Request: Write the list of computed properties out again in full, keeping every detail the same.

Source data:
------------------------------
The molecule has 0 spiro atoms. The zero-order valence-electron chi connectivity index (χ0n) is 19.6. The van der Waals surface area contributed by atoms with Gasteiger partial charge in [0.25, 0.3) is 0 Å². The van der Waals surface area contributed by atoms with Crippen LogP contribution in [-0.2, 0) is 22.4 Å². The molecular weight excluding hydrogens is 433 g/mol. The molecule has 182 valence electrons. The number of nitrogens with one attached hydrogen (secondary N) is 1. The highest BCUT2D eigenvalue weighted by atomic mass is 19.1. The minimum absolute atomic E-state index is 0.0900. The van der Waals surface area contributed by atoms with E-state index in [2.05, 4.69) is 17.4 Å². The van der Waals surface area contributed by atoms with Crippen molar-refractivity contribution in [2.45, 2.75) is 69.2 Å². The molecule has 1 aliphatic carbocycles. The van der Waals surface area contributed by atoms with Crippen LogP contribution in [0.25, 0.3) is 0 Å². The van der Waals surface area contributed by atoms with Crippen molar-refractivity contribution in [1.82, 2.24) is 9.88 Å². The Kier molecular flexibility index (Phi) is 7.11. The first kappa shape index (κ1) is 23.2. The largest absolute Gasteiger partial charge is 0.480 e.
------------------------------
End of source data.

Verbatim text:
The molecule has 0 spiro atoms. The zero-order valence-electron chi connectivity index (χ0n) is 19.6. The van der Waals surface area contributed by atoms with Gasteiger partial charge in [0.25, 0.3) is 0 Å². The van der Waals surface area contributed by atoms with Crippen LogP contribution in [-0.2, 0) is 22.4 Å². The molecular weight excluding hydrogens is 433 g/mol. The molecule has 182 valence electrons. The number of nitrogens with one attached hydrogen (secondary N) is 1. The highest BCUT2D eigenvalue weighted by atomic mass is 19.1. The minimum absolute atomic E-state index is 0.0900. The van der Waals surface area contributed by atoms with E-state index in [2.05, 4.69) is 17.4 Å². The van der Waals surface area contributed by atoms with Crippen molar-refractivity contribution in [2.45, 2.75) is 69.2 Å². The molecule has 1 aliphatic carbocycles. The van der Waals surface area contributed by atoms with Crippen LogP contribution in [0.25, 0.3) is 0 Å². The van der Waals surface area contributed by atoms with Crippen molar-refractivity contribution in [1.82, 2.24) is 9.88 Å². The Kier molecular flexibility index (Phi) is 7.11. The first kappa shape index (κ1) is 23.2. The largest absolute Gasteiger partial charge is 0.480 e.